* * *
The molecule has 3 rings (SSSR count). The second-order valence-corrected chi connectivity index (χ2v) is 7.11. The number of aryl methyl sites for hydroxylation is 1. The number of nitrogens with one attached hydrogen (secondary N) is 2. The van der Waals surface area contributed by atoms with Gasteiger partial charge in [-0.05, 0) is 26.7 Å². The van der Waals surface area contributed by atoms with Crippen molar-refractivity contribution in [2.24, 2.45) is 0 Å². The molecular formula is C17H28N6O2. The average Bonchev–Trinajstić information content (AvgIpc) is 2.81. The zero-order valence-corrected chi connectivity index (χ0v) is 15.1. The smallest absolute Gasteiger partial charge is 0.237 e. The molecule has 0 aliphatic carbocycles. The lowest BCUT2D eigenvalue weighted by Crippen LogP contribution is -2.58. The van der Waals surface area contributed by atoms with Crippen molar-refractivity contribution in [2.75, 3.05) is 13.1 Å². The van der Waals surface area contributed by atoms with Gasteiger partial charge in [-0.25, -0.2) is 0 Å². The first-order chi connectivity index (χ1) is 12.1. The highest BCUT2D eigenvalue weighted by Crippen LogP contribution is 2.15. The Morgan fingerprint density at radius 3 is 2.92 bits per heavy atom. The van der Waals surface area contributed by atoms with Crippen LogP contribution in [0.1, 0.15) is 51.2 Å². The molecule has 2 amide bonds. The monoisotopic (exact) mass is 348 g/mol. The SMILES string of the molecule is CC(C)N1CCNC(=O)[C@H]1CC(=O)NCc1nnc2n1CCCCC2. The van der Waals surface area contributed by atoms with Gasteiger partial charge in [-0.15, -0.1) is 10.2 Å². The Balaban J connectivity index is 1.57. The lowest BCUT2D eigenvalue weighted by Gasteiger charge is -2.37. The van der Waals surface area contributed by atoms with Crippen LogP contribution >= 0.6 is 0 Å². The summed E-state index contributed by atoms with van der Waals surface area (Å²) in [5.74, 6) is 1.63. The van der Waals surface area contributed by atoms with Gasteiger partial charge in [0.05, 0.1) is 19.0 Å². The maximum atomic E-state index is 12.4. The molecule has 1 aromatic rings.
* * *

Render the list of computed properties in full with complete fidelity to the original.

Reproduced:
The molecule has 3 rings (SSSR count). The second-order valence-corrected chi connectivity index (χ2v) is 7.11. The number of aryl methyl sites for hydroxylation is 1. The number of nitrogens with one attached hydrogen (secondary N) is 2. The van der Waals surface area contributed by atoms with Gasteiger partial charge in [-0.05, 0) is 26.7 Å². The van der Waals surface area contributed by atoms with Crippen molar-refractivity contribution in [2.24, 2.45) is 0 Å². The molecular formula is C17H28N6O2. The average Bonchev–Trinajstić information content (AvgIpc) is 2.81. The zero-order valence-corrected chi connectivity index (χ0v) is 15.1. The smallest absolute Gasteiger partial charge is 0.237 e. The molecule has 0 aliphatic carbocycles. The lowest BCUT2D eigenvalue weighted by Crippen LogP contribution is -2.58. The van der Waals surface area contributed by atoms with Crippen molar-refractivity contribution in [2.75, 3.05) is 13.1 Å². The van der Waals surface area contributed by atoms with Gasteiger partial charge in [-0.25, -0.2) is 0 Å². The first-order chi connectivity index (χ1) is 12.1. The highest BCUT2D eigenvalue weighted by Crippen LogP contribution is 2.15. The Morgan fingerprint density at radius 3 is 2.92 bits per heavy atom. The van der Waals surface area contributed by atoms with Crippen LogP contribution in [0.1, 0.15) is 51.2 Å². The molecule has 2 amide bonds. The monoisotopic (exact) mass is 348 g/mol. The SMILES string of the molecule is CC(C)N1CCNC(=O)[C@H]1CC(=O)NCc1nnc2n1CCCCC2. The van der Waals surface area contributed by atoms with Gasteiger partial charge in [-0.15, -0.1) is 10.2 Å². The Balaban J connectivity index is 1.57. The lowest BCUT2D eigenvalue weighted by Gasteiger charge is -2.37. The van der Waals surface area contributed by atoms with Crippen LogP contribution >= 0.6 is 0 Å². The summed E-state index contributed by atoms with van der Waals surface area (Å²) in [5.74, 6) is 1.63. The van der Waals surface area contributed by atoms with Gasteiger partial charge in [0.05, 0.1) is 19.0 Å². The maximum atomic E-state index is 12.4. The molecule has 1 aromatic rings.